The complexity of supply chain software can also make it more difficult for organizations to detect and respond to attacks; in some circumstances, there are more points of weakness than a business can even comprehend. The challenge isn't just preventing attacks, but also being aware of when and how they've occurred.
DevOps and containers present new challenges
The use of DevOps and containers are another factor that contributes to the rise of supply chain attacks.
Both of these practices involve automating and shortening the amount of time that goes into developing software. And to a certain extent (especially within containerization), businesses end up relying on third-party components from various registries. The key issue that causes problems here is that in a devops environment, and especially where a solution is containerized, it is common practice to rely on multiple components, often third party, which are assembled into a final product. It is hard to understand the supply chain dependencies of all of the components making up an application in this way. Between the automation and use of third-party components, it's no wonder that there are plenty of chances for malicious actions to take place.
How you can protect your business against a supply chain attack
To protect against supply-chain attacks we need to first consider the main types of supply-chain attacks. Primarily these include:
- compromised software development and build tool-chains.
- stolen code-signing certificates or apps masquerading as coming from a trusted source.
- compromised code shipped as firmware on hardware
- pre-installed malware on devices such as USB keys.
The main ways we can protect ourselves against these are:
- maintaining strong code integrity policies to ensure that only trusted code and authorized applications are run.
- deploying detection and response to quickly detect and react to unusual activity
- deploying zero trust to limit the scope for lateral movement of any attackers.
Deploy a "zero trust" strategy
A "zero trust" strategy requires all users to authenticate before they can access any data or systems.
In other words, no one is able to access anything by good faith (or trust) alone. They need to prove that they are who they say they are, and they need to have the right permissions to access your data and systems.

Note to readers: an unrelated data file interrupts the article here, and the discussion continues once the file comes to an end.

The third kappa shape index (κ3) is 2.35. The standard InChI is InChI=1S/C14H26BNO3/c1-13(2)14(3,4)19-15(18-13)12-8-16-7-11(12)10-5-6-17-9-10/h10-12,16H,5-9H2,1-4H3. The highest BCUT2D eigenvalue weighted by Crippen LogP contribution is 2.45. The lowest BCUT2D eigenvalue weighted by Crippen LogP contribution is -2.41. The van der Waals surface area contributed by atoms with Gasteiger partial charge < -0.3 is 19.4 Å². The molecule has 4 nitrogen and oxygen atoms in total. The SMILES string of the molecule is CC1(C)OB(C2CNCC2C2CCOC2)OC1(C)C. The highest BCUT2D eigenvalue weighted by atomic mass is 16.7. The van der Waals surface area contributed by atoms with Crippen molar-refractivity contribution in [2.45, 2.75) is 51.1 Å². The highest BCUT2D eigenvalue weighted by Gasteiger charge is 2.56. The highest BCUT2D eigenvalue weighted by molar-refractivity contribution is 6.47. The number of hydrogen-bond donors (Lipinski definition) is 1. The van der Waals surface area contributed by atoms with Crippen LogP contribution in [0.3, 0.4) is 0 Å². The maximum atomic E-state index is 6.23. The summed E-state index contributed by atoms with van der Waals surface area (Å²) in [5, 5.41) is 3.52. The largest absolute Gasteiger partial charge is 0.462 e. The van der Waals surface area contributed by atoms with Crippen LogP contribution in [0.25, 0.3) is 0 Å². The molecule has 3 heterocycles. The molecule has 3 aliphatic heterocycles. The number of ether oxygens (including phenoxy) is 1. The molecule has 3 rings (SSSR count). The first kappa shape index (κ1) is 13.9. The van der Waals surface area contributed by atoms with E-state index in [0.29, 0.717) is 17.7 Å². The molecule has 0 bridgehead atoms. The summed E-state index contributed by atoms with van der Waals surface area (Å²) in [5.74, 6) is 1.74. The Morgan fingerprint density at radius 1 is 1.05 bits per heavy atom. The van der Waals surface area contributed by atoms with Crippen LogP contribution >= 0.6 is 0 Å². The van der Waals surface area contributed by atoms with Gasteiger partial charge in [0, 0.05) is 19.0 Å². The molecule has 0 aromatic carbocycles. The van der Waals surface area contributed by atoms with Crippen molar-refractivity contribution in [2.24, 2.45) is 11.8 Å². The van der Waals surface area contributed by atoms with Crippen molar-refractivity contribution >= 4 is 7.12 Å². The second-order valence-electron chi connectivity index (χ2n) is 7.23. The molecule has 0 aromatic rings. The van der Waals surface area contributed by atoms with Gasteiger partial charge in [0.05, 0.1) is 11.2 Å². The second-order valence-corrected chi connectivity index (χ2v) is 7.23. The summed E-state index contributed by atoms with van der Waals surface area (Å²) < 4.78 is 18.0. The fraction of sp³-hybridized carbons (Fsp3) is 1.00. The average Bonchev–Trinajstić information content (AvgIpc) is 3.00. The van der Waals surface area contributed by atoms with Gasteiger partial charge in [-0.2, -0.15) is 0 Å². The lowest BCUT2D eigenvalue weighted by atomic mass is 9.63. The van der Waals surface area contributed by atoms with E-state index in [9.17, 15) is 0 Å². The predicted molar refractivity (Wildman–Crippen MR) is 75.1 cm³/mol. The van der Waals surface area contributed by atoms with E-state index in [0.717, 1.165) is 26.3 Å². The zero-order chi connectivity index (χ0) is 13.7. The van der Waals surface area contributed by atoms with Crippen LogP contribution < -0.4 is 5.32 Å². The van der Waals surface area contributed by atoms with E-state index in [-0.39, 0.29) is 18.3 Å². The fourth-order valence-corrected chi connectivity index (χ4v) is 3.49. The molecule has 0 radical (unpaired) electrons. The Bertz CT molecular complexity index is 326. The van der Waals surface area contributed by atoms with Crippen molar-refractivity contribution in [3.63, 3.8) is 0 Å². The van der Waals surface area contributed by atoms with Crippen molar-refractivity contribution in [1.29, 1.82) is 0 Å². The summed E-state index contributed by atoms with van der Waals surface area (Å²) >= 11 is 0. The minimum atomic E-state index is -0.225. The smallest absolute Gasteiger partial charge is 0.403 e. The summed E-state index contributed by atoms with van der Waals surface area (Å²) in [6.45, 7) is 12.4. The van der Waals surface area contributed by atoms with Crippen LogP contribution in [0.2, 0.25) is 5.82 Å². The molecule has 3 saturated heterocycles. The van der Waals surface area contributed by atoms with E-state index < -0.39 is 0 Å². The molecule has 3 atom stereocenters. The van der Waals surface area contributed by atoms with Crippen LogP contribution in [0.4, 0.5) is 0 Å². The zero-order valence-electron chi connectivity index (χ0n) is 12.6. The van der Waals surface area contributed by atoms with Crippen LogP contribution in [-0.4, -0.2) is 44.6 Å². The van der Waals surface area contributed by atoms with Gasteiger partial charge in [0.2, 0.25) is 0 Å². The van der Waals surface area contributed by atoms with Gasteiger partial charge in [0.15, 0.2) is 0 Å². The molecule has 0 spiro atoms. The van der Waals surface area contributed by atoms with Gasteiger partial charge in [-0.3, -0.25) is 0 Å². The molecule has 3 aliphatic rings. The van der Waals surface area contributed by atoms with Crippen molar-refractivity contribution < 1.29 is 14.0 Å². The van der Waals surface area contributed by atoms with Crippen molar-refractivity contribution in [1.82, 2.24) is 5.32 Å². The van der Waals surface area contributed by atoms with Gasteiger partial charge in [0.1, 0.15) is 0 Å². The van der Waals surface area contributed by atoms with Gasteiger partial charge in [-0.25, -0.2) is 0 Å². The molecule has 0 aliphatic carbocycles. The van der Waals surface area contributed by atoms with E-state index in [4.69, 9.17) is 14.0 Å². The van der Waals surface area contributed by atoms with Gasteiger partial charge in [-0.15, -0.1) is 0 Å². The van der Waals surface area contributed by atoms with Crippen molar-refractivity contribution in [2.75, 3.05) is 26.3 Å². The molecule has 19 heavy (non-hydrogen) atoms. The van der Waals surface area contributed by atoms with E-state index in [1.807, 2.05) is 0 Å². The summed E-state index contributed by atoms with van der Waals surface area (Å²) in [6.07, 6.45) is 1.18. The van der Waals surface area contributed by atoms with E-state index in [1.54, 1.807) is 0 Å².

By requiring all users to authenticate, you can make it more difficult for attackers to gain access to your systems. Think about it like this: You wouldn't install locks on some of the doors in your home. You would ensure that each door is securely locked, otherwise you're inviting risk.
Use endpoint detection and analyze network activity
Endpoint detection and response systems are another highly effective way to protect against supply chain threats. These are automated defense systems that can instantly detect when an attack has or may be taking place — and, by doing so, stop any lateral movement a bad actor may attempt once they’ve breached your outer layer.
Circling back to the ultimate strategy of a supply chain attack we shared at the start of this article — to infect one device, get past one legitimate update cycle, and work through your operations from there — it’s clear just how important having endpoint detection and response technology in place can be for supply chain protection.
However it is important to note that EDR may actually not be enough, as EDR does not focus on the network where a lot of suspicious activity resulting from a supply chain attack becomes visible. In fact the problem with EDR in a supply-chain attack is that the compromised applications may even be trusted by the EDR. Sometimes the only way to detect applications which have been compromised via their software supply chain is to pick up suspicious network activity - for instance C&C communication or exfiltration of data.
For more information on how you can secure your business with a best-in-class endpoint detection and response system, reach out to Samurai XDR today.